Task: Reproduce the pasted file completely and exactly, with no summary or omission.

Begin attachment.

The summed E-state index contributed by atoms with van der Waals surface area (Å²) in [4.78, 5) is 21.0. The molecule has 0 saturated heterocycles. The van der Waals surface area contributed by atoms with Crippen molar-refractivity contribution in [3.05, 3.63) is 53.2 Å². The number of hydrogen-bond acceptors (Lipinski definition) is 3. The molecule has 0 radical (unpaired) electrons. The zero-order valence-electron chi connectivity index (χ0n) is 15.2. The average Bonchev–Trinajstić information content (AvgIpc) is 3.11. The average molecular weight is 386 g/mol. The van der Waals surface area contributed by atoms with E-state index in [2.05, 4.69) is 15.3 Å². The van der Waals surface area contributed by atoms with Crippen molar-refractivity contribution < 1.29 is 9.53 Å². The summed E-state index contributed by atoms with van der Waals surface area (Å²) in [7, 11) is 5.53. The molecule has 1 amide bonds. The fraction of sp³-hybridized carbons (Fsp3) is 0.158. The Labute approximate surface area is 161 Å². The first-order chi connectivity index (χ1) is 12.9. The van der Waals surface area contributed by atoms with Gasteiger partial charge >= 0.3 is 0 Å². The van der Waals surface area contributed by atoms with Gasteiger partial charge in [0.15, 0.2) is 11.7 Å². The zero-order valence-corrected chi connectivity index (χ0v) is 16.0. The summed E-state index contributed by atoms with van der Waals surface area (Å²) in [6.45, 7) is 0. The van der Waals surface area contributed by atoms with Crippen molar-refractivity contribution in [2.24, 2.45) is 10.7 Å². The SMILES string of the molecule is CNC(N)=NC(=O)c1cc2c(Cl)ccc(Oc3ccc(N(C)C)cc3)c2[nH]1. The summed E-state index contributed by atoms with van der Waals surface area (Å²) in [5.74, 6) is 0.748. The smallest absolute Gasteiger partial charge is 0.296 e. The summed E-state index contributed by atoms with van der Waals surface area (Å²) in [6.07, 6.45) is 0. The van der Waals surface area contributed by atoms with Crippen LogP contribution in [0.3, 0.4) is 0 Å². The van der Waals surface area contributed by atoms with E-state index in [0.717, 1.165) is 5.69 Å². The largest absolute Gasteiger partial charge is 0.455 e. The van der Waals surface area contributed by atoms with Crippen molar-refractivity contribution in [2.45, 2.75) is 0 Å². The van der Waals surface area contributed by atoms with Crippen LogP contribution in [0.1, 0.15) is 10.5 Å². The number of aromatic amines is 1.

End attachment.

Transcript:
The summed E-state index contributed by atoms with van der Waals surface area (Å²) in [4.78, 5) is 21.0. The molecule has 0 saturated heterocycles. The van der Waals surface area contributed by atoms with Crippen molar-refractivity contribution in [3.05, 3.63) is 53.2 Å². The number of hydrogen-bond acceptors (Lipinski definition) is 3. The molecule has 0 radical (unpaired) electrons. The zero-order valence-electron chi connectivity index (χ0n) is 15.2. The average Bonchev–Trinajstić information content (AvgIpc) is 3.11. The average molecular weight is 386 g/mol. The van der Waals surface area contributed by atoms with E-state index in [2.05, 4.69) is 15.3 Å². The van der Waals surface area contributed by atoms with Crippen molar-refractivity contribution < 1.29 is 9.53 Å². The summed E-state index contributed by atoms with van der Waals surface area (Å²) in [7, 11) is 5.53. The molecule has 1 amide bonds. The fraction of sp³-hybridized carbons (Fsp3) is 0.158. The Labute approximate surface area is 161 Å². The first-order chi connectivity index (χ1) is 12.9. The van der Waals surface area contributed by atoms with Gasteiger partial charge >= 0.3 is 0 Å². The van der Waals surface area contributed by atoms with Gasteiger partial charge in [0.15, 0.2) is 11.7 Å². The zero-order valence-corrected chi connectivity index (χ0v) is 16.0. The summed E-state index contributed by atoms with van der Waals surface area (Å²) in [6.45, 7) is 0. The van der Waals surface area contributed by atoms with Crippen molar-refractivity contribution in [2.24, 2.45) is 10.7 Å². The SMILES string of the molecule is CNC(N)=NC(=O)c1cc2c(Cl)ccc(Oc3ccc(N(C)C)cc3)c2[nH]1. The summed E-state index contributed by atoms with van der Waals surface area (Å²) in [5.74, 6) is 0.748. The smallest absolute Gasteiger partial charge is 0.296 e. The summed E-state index contributed by atoms with van der Waals surface area (Å²) in [6.07, 6.45) is 0. The van der Waals surface area contributed by atoms with Crippen LogP contribution in [0.3, 0.4) is 0 Å². The van der Waals surface area contributed by atoms with E-state index in [0.717, 1.165) is 5.69 Å². The largest absolute Gasteiger partial charge is 0.455 e. The van der Waals surface area contributed by atoms with Crippen molar-refractivity contribution in [2.45, 2.75) is 0 Å². The van der Waals surface area contributed by atoms with Crippen LogP contribution in [0.1, 0.15) is 10.5 Å². The number of aromatic amines is 1.